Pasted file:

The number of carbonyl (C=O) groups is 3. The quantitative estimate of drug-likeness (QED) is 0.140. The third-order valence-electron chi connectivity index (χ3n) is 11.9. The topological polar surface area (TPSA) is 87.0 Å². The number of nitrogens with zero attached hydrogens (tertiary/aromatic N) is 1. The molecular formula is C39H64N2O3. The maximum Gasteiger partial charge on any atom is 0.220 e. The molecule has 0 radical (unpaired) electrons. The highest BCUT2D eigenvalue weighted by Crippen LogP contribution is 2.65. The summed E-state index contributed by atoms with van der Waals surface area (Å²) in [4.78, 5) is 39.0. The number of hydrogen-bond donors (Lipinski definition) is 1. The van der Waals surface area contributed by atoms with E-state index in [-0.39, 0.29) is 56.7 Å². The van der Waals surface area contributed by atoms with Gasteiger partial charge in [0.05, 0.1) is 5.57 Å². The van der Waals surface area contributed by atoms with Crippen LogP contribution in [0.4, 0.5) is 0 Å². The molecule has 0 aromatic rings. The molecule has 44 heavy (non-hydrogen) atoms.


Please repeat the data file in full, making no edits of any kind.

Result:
The number of carbonyl (C=O) groups is 3. The quantitative estimate of drug-likeness (QED) is 0.140. The third-order valence-electron chi connectivity index (χ3n) is 11.9. The topological polar surface area (TPSA) is 87.0 Å². The number of nitrogens with zero attached hydrogens (tertiary/aromatic N) is 1. The molecular formula is C39H64N2O3. The maximum Gasteiger partial charge on any atom is 0.220 e. The molecule has 0 radical (unpaired) electrons. The highest BCUT2D eigenvalue weighted by Crippen LogP contribution is 2.65. The summed E-state index contributed by atoms with van der Waals surface area (Å²) in [4.78, 5) is 39.0. The number of hydrogen-bond donors (Lipinski definition) is 1. The van der Waals surface area contributed by atoms with E-state index in [-0.39, 0.29) is 56.7 Å². The van der Waals surface area contributed by atoms with Gasteiger partial charge in [0.05, 0.1) is 5.57 Å². The van der Waals surface area contributed by atoms with Crippen LogP contribution in [0.4, 0.5) is 0 Å². The molecule has 0 aromatic rings. The molecule has 44 heavy (non-hydrogen) atoms.